My brother described me this week as an extra crunchy granola type. We don’t even have any granola in the house, I told him and laughed. I’m not sure why I qualify as EXTRA crunchy, though.
Our Twenty-Something nurse daughter, who happily had a much better week (because, she says, she just refused to allow another horrible one), agrees that the Bearded One and I are extra crunchy, laying the extreme crunchiness onto our removal from mainstream reality. I am curious to hear her thoughts. We are sipping coffee at the kitchen table. I’ll make breakfast soon.
“You don’t work to make money,” she says. “You don’t get out. You’re like the Amish.”
I laugh hysterically, accept my crunchiness for the incredible luck that it is (I’ve been out…), and then tell her about the really troublesome granola types around here — the rats in the chicken coop. Six huge holes, both inside and outside the covered aviary, have opened up sequentially after we blocked the first one with rocks and dirt.
A couple of weeks ago, outside the aviary, the Bearded One even tried a poison D-CON packet down a hole, something he hates to do, and it didn’t work anyway. It wasn’t even nibbled on. Why should the rats bother when we keep the ground plied with cracked corn for the chickens? A female rat can produce 12 litters of 20 baby rats a year. They grow up super fast. New holes keep coming.
“I thought rats were only in the city,” says our sweet daughter, and this astonishes the Bearded One.
He explains that rats were invented in the country, that they live in fields and hillsides and build rat cities with large and small chambers and multiple outlets and levels and even ventilation shafts. He’s seen charts. He describes seeing packs of 7 and 8 good-sized rats down in the wetlands at our old house in Suquamish.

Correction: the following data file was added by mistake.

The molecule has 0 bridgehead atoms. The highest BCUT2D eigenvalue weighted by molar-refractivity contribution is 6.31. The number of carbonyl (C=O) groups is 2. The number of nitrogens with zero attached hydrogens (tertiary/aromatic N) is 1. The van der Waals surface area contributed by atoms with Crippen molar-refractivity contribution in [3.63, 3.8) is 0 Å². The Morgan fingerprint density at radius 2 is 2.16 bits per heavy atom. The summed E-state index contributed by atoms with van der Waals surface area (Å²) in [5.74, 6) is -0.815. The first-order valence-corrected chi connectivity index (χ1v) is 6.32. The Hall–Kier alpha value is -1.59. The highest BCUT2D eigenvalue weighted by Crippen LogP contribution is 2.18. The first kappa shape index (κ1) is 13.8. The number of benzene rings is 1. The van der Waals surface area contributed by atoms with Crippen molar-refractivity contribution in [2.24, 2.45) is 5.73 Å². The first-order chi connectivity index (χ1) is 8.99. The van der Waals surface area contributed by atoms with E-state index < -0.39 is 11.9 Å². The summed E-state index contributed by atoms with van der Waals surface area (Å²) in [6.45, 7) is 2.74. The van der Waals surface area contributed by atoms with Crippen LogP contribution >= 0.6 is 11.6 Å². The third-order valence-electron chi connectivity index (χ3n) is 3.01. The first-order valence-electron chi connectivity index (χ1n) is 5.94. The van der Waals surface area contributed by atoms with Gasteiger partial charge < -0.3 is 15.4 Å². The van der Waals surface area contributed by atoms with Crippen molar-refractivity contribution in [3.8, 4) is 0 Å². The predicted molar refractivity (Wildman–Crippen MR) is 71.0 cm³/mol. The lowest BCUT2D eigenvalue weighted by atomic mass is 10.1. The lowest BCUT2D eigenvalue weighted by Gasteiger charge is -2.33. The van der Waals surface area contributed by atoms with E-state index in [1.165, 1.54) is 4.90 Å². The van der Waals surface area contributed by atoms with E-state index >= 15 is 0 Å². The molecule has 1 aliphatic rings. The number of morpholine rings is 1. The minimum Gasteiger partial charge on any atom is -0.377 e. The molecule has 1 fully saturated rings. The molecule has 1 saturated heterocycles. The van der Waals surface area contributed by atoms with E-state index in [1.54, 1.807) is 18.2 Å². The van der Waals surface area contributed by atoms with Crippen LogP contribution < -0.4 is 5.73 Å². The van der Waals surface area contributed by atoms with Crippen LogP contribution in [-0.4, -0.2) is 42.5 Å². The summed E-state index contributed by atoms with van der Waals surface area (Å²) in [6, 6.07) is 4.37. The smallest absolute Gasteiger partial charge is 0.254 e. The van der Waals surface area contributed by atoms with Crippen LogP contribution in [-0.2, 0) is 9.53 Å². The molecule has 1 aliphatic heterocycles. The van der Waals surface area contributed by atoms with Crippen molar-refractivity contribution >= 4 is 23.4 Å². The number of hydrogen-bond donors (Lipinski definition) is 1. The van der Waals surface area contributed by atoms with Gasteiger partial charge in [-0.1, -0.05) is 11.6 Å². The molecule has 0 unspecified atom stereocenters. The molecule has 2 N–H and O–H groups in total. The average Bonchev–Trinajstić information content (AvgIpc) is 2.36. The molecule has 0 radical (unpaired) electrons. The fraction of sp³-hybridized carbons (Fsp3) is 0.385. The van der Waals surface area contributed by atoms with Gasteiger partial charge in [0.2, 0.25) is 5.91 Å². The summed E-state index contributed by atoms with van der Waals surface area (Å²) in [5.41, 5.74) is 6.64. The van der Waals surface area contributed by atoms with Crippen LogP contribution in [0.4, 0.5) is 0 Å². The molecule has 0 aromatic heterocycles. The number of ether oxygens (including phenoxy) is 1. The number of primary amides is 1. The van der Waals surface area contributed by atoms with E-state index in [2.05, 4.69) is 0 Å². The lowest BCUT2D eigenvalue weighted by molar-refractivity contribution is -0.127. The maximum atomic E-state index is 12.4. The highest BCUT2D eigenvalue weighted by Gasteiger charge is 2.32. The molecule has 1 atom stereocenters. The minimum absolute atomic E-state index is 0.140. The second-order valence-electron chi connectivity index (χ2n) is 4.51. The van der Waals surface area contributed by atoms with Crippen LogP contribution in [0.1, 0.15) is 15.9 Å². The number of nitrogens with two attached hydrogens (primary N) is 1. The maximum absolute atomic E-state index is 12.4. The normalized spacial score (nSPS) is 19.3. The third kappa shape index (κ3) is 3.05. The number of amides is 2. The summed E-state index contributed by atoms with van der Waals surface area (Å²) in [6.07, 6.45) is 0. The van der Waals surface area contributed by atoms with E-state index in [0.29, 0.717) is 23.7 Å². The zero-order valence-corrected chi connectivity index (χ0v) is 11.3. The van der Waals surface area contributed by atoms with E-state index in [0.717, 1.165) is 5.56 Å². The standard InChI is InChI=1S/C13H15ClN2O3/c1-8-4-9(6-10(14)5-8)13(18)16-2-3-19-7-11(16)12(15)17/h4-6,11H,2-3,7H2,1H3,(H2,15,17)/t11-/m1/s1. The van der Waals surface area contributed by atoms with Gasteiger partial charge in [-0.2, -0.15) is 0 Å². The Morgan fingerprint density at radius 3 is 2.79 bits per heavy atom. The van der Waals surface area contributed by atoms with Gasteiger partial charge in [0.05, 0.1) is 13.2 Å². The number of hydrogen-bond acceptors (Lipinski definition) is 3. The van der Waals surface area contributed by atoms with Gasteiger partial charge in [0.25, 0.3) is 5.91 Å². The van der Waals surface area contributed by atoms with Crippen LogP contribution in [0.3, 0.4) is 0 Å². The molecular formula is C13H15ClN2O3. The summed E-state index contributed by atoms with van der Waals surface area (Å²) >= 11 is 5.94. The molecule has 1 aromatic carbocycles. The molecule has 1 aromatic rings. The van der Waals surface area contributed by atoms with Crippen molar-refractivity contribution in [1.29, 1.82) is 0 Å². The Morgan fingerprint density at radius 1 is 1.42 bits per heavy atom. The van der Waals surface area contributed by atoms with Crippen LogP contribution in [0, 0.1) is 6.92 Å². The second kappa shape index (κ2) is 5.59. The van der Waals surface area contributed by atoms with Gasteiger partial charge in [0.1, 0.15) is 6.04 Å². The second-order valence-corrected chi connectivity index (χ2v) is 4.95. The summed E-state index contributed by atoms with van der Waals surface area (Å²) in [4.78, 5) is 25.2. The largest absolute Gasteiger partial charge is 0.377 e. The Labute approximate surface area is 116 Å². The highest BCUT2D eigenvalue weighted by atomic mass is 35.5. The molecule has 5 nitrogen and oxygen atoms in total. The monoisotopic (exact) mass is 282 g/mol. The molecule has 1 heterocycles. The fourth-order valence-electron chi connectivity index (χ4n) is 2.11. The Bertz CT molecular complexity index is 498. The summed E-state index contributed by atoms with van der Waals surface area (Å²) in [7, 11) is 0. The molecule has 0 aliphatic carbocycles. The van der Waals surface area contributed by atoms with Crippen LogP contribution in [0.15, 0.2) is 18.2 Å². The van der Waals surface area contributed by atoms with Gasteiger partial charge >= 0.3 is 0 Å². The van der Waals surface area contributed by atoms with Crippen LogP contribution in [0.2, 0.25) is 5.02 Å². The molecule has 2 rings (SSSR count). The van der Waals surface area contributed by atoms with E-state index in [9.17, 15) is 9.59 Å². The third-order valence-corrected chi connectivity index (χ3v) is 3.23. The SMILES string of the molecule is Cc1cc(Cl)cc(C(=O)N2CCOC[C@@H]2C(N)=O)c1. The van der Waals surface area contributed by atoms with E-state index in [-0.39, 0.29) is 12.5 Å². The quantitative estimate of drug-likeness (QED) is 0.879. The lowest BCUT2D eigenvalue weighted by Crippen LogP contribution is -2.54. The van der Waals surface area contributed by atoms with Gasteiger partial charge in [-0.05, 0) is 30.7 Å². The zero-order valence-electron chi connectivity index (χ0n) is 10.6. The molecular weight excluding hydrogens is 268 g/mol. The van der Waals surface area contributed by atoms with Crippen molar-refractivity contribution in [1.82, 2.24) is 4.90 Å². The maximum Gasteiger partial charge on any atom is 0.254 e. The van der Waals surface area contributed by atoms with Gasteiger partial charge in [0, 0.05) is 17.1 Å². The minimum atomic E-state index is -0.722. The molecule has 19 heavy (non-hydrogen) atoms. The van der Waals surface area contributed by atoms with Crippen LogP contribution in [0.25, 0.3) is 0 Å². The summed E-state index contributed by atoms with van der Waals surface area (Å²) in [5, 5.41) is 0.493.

“We haven’t actually seen a rat here,” I point out, and get up for more coffee.
“Except the ones Garfield has delivered,” says the Bearded One.
“Do you two want eggs for breakfast?” I ask. “Aren’t real granolas also supposed to be vegans?”
“Not if they raise their own hens,” says our daughter.
I pour her more coffee. “If you’ll recall,” I say, “in the children’s book Charlotte’s Web, which was set in the country, there was a rat named Templeton. He was key to the plot, rescuing Charlotte’s egg sack. I don’t hate rats. I just want them to leave.”
This week the Bearded One tried turning the water hose down each hole for a few hours, where it ran without ever overflowing the labyrinthine tunnel system under the hillside forest. We never found a single puddle. Even soggy granola rats are smart and they can work together.
The current plan is to remove both water and chicken feed from overnight access, and to smoke them out with charcoal. This means hanging one feeder high off the ground and covering the opening of the standing feeder with a plastic bag.
We’ve heard that roosters will fight rats and even kill them, and we’re also considering setting up Garfield’s carrier in the aviary overnight. He is a great hunter, but I worry he could be overwhelmed. The Bearded One says that the cat will always win this contest.
Snow is coming down again this March morning. I consider conducting a ceremony, inviting the appropriate Nature Intelligences — Devas of Rats and Chickens — and asking the rats to move on, but I don’t share this Extreme Granola idea out loud. The Bearded One will rolls his eyes so high they’ll get stuck up inside his head.
Our daughter listens to all of this rat talk as I make her very crunchy granola-ish breakfast using eggs from Kimber and Stevie and Dusty. “I wonder why Kimber’s eggs are always a bit bigger even though she’s no bigger than her daughters?” I say.
Our daughter shrugs.
The Bearded One looks over and says, “Eggsperience.”
To which our daughter says, speaking with the confidence of a nurse with a hell week behind her,”Eggzactly.”